The leader of the DUP used the party’s spring conference to savage Sinn Fein for its decision to walk away from the welfare deal it had agreed.
Peter Robinson told delegates at the weekend it was “inconceivable” that his republican power-sharing partners had not known what they were signing up to when they originally agreed the deal.
He also used the address to defend the creation of a polling day pact with unionist rivals, which has seen the DUP and UUP field agreed candidates in four seats – saying that the very fact it was being attacked showed it was valuable.
Sinn Fein, for its part, dismissed the speech as “pre-election bluster”.
Speaking of the moment that a deal was finally struck on bringing in changes to the welfare system, Mr Robinson said: “This was a massive breakthrough that resolved outstanding issues and created the potential for long-term financial stability and prosperity.
“Delivery remained on track right up to a few weeks ago when, out of the blue, we were asked to believe that someone turned the lights on in Connolly House and Sinn Fein suddenly realised that what they had negotiated and agreed was not what they thought they had signed up to.
“This represented either an alarming act of bad faith by Sinn Fein or the most inept negotiating by republicans in the history of the process.
“For myself I find it inconceivable that they did not know or understand what was written and detailed in the document agreed by them at Stormont.”
The disagreement centred on a fund which would make up the difference for any families which lost out on cash under the new welfare system agreed by the deal.
However, Sinn Fein had claimed, weeks after backing it, that this fund did not go as far as the party had wanted.
Mr Robinson said: “Given the sums of money involved – no one with post-primary education could possibly have believed that the funding envelope in the agreement could have covered the entirety of the shortfall for each and every claimant now and in the future.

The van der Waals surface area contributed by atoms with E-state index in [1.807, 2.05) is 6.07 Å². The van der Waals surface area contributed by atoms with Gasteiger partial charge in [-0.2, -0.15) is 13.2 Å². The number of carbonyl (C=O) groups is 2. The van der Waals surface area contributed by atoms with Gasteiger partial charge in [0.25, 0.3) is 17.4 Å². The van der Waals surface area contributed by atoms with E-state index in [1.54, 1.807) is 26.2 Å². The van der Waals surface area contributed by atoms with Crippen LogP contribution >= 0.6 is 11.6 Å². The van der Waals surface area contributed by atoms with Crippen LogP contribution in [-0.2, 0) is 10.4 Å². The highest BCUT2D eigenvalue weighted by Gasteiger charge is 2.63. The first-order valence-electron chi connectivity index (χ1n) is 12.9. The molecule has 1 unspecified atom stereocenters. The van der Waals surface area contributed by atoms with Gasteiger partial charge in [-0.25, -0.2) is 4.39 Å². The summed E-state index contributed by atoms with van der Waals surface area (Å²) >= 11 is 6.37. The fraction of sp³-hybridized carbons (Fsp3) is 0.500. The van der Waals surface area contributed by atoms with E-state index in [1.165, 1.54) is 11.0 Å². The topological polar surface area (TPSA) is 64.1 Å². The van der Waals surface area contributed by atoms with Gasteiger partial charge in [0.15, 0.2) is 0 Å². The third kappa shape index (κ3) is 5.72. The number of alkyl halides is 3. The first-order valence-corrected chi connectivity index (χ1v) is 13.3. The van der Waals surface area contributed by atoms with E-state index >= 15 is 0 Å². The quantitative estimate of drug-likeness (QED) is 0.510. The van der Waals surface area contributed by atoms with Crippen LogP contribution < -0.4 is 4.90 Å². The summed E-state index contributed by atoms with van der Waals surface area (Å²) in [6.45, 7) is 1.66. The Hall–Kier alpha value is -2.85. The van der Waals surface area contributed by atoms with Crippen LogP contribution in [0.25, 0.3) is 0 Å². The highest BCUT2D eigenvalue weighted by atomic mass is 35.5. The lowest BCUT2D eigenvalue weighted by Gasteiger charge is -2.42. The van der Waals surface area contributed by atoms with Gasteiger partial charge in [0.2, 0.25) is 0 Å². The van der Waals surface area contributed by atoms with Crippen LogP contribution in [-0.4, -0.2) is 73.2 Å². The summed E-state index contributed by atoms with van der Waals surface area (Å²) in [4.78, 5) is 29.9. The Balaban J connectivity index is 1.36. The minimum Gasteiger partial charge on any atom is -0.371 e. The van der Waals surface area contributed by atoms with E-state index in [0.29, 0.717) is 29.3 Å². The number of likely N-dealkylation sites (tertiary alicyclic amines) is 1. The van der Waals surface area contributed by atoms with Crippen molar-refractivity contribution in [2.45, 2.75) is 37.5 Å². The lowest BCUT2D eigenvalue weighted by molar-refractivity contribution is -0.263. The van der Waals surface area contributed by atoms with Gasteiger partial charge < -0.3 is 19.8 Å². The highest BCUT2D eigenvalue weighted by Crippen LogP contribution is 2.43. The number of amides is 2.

“I make some allowance for Sinn Fein’s poor grasp of economics but not even they could have thought a fund of £20m per year could have covered what they once claimed to be a gap of £450m.”
Sinn Fein hit back: “We have consistently and publicly declared our determination to protect children and adults with disabilities, the long-term sick and families with children against Tory cuts.
“That was our position before, during and since the Stormont House Agreement. That remains our position.
“There will be no progress on any other basis. These are red-line issues for Sinn Fein.”
On the electoral pact, which will see agreed candidates run in Fermanagh and South Tyrone, Newry and Armagh, East Belfast, and North Belfast, Mr Robinson said he had been “delighted” to unveil the agreement, adding: “And it’s working. How do I know? I know it’s working because our political opponents are snorting and ranting – they don’t like it.
“I can’t think of anything that antagonises the enemies of unionism more than the idea of unionists working together.”
He added that he had wanted Upper Bann and South Belfast included too, and told delegates that only the DUP could deliver a unionist victory in these areas.
Mr Robinson also used his spring conference speech to outline the five main, broad areas which the party would prioritise – the first of which was the economy:
• Make Northern Ireland an economic powerhouse
• Deliver world class public services for our people
• Create a society based on fairness and opportunity for everyone
• Make politics and government work better in Northern Ireland
• Strengthen the United Kingdom and protect and enhance our British identity.